EU summit greeted by anti-austerity protests

Published: 25/03/2011 01:00

0

100 views

Tens of thousands of
people marched here Thursday against austerity measures as European Union (EU)
leaders were to begin a crucial summit to endorse a comprehensive response to
the year-long debt crisis.


Protestors participate
the demonstration in Brussels, capital of Belgium on March 24, 2011. Some
20,000 people marched here Thursday against austerity measures as European
Union (EU) leaders were to begin a crucial summit to endorse a
comprehensive response to the year-long debt crisis. (Xinhua/Wu Wei)

Some 20,000 people were expected to show up for the
demonstration organized by the European Trade Union Confederation (ETUC)
during the morning rush hour, according to local police.


The demonstrators wearing red jackets occupied a main road
connecting the part of the Belgian capital that houses EU institutions to the
city center, severely disrupting traffic.


The Belgian police created an extended security cordon
around the building where EU leaders will meet later Thursday. The two metro
stations in the EU district were closed for security reasons.


Local residents were also told not to park their cars along
the route of the demonstration, which was called to show people’s anger at the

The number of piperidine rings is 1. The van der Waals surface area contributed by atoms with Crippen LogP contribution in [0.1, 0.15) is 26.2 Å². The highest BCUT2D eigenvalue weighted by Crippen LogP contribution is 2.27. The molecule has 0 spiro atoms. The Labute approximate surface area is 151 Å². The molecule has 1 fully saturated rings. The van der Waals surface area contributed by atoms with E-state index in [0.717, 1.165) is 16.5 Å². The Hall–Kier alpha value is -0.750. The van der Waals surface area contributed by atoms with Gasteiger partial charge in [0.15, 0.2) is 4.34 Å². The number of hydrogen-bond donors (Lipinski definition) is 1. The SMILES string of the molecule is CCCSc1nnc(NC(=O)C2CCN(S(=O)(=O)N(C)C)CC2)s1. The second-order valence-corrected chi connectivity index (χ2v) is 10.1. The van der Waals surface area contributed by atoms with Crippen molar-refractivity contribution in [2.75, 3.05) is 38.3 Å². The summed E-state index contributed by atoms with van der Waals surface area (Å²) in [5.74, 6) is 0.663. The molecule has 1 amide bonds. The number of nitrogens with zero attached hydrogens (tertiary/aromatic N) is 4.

austerity measures and economic reform plans introduced by EU governments to
tackle the sovereign debt crisis in many of their countries.


The protests were “to say ’no’ to austerity plans in
Europe, no to cuts in wages and pensions, no to insecurity and unemployment,
no to deregulation of labor standards and social regression, and no to rising
social inequalities,” the ETUC said on its website.


At the two-day summit, EU leaders are expected to put the
finishing touches to a package of measures to deal with the debt crisis.


It includes an expansion of the EU’s bailout fund,
establishment of a permanent rescue mechanism in the eurozone, lower interest
rates on bailout loans provided to Greece and Ireland, a new round of stress
tests in the banking sector and reforms to improve economic competitiveness
and convergence of eurozone economies.


Trade unions were particularly concerned about the
so-called Pact for the Euro, or competitiveness pact in its original name as
tabled by Germany and France. The pact would see eurozone governments push
ahead with painful reforms and co-ordinate their economies more closely to
boost competitiveness.


Eurozone countries such as Belgium would be asked, when
necessary, to review wage indexation mechanisms, which lead to automatic pay
rises based on inflation.


Trade unions have been complaining the pact would undermine
many cherished workers’ rights and workers should not be forced to pay for the
mistakes of the financial sector and governments.


VietNamNet/Xinhuanet

Provide by Vietnam Travel

EU summit greeted by anti-austerity protests - International - News |  Vietnam travel  |  Vietnam in photo  |  vietnam travel company

You can see more



enews & updates

Sign up to receive breaking news as well as receive other site updates!

Ads by Adonline